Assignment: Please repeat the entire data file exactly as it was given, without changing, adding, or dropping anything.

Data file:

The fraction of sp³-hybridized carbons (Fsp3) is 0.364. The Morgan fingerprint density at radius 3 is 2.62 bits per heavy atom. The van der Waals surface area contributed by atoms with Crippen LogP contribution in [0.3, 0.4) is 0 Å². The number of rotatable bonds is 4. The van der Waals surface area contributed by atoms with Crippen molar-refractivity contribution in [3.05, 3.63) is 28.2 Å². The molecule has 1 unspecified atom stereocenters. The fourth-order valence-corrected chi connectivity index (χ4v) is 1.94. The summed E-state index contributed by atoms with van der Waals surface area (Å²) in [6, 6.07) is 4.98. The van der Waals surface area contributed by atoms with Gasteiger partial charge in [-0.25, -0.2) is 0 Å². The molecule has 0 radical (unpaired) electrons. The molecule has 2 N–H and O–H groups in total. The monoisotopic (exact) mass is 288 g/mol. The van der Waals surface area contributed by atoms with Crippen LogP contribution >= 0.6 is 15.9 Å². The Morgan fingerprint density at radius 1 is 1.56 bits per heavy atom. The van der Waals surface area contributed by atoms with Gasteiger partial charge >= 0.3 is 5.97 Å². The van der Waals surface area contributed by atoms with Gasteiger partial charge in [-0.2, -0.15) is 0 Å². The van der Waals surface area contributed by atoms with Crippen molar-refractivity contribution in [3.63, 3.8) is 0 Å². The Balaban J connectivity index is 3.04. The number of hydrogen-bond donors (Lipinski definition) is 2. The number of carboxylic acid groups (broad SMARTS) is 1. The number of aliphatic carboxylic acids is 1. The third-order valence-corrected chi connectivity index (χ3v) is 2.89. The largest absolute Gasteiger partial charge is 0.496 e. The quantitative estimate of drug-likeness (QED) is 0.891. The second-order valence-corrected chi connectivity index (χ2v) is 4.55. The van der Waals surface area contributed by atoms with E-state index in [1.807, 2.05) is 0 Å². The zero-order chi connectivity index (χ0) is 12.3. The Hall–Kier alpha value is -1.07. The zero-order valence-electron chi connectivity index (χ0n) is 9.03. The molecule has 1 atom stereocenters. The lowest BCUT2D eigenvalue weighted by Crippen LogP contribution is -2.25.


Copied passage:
The fraction of sp³-hybridized carbons (Fsp3) is 0.364. The Morgan fingerprint density at radius 3 is 2.62 bits per heavy atom. The van der Waals surface area contributed by atoms with Crippen LogP contribution in [0.3, 0.4) is 0 Å². The number of rotatable bonds is 4. The van der Waals surface area contributed by atoms with Crippen molar-refractivity contribution in [3.05, 3.63) is 28.2 Å². The molecule has 1 unspecified atom stereocenters. The fourth-order valence-corrected chi connectivity index (χ4v) is 1.94. The summed E-state index contributed by atoms with van der Waals surface area (Å²) in [6, 6.07) is 4.98. The van der Waals surface area contributed by atoms with Gasteiger partial charge in [-0.25, -0.2) is 0 Å². The molecule has 0 radical (unpaired) electrons. The molecule has 2 N–H and O–H groups in total. The monoisotopic (exact) mass is 288 g/mol. The van der Waals surface area contributed by atoms with Crippen LogP contribution >= 0.6 is 15.9 Å². The Morgan fingerprint density at radius 1 is 1.56 bits per heavy atom. The van der Waals surface area contributed by atoms with Gasteiger partial charge >= 0.3 is 5.97 Å². The van der Waals surface area contributed by atoms with Gasteiger partial charge in [-0.2, -0.15) is 0 Å². The van der Waals surface area contributed by atoms with Crippen molar-refractivity contribution in [3.63, 3.8) is 0 Å². The Balaban J connectivity index is 3.04. The number of hydrogen-bond donors (Lipinski definition) is 2. The number of carboxylic acid groups (broad SMARTS) is 1. The number of aliphatic carboxylic acids is 1. The third-order valence-corrected chi connectivity index (χ3v) is 2.89. The largest absolute Gasteiger partial charge is 0.496 e. The quantitative estimate of drug-likeness (QED) is 0.891. The second-order valence-corrected chi connectivity index (χ2v) is 4.55. The van der Waals surface area contributed by atoms with E-state index in [1.807, 2.05) is 0 Å². The zero-order chi connectivity index (χ0) is 12.3. The Hall–Kier alpha value is -1.07. The zero-order valence-electron chi connectivity index (χ0n) is 9.03. The molecule has 1 atom stereocenters. The lowest BCUT2D eigenvalue weighted by Crippen LogP contribution is -2.25.